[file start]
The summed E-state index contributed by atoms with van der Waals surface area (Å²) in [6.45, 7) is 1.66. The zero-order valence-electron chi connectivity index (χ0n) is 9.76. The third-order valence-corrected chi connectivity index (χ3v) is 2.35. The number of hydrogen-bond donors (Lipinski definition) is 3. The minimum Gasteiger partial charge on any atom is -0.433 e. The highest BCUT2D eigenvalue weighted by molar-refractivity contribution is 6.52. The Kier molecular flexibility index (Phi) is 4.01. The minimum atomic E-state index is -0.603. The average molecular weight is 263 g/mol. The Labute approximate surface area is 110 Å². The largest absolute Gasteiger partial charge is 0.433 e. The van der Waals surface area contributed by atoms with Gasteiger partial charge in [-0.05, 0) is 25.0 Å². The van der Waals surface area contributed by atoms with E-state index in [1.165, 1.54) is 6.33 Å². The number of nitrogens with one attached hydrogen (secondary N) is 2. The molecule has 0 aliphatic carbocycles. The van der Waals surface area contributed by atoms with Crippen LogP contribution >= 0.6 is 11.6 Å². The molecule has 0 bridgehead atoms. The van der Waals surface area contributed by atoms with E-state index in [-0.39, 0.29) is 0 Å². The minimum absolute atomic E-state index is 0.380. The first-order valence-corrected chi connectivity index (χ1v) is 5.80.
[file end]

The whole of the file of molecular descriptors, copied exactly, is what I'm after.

The summed E-state index contributed by atoms with van der Waals surface area (Å²) in [6.45, 7) is 1.66. The zero-order valence-electron chi connectivity index (χ0n) is 9.76. The third-order valence-corrected chi connectivity index (χ3v) is 2.35. The number of hydrogen-bond donors (Lipinski definition) is 3. The minimum Gasteiger partial charge on any atom is -0.433 e. The highest BCUT2D eigenvalue weighted by molar-refractivity contribution is 6.52. The Kier molecular flexibility index (Phi) is 4.01. The minimum atomic E-state index is -0.603. The average molecular weight is 263 g/mol. The Labute approximate surface area is 110 Å². The largest absolute Gasteiger partial charge is 0.433 e. The van der Waals surface area contributed by atoms with Gasteiger partial charge in [-0.05, 0) is 25.0 Å². The van der Waals surface area contributed by atoms with E-state index in [1.165, 1.54) is 6.33 Å². The number of nitrogens with one attached hydrogen (secondary N) is 2. The molecule has 0 aliphatic carbocycles. The van der Waals surface area contributed by atoms with Crippen LogP contribution >= 0.6 is 11.6 Å². The molecule has 0 bridgehead atoms. The van der Waals surface area contributed by atoms with E-state index in [-0.39, 0.29) is 0 Å². The minimum absolute atomic E-state index is 0.380. The first-order valence-corrected chi connectivity index (χ1v) is 5.80.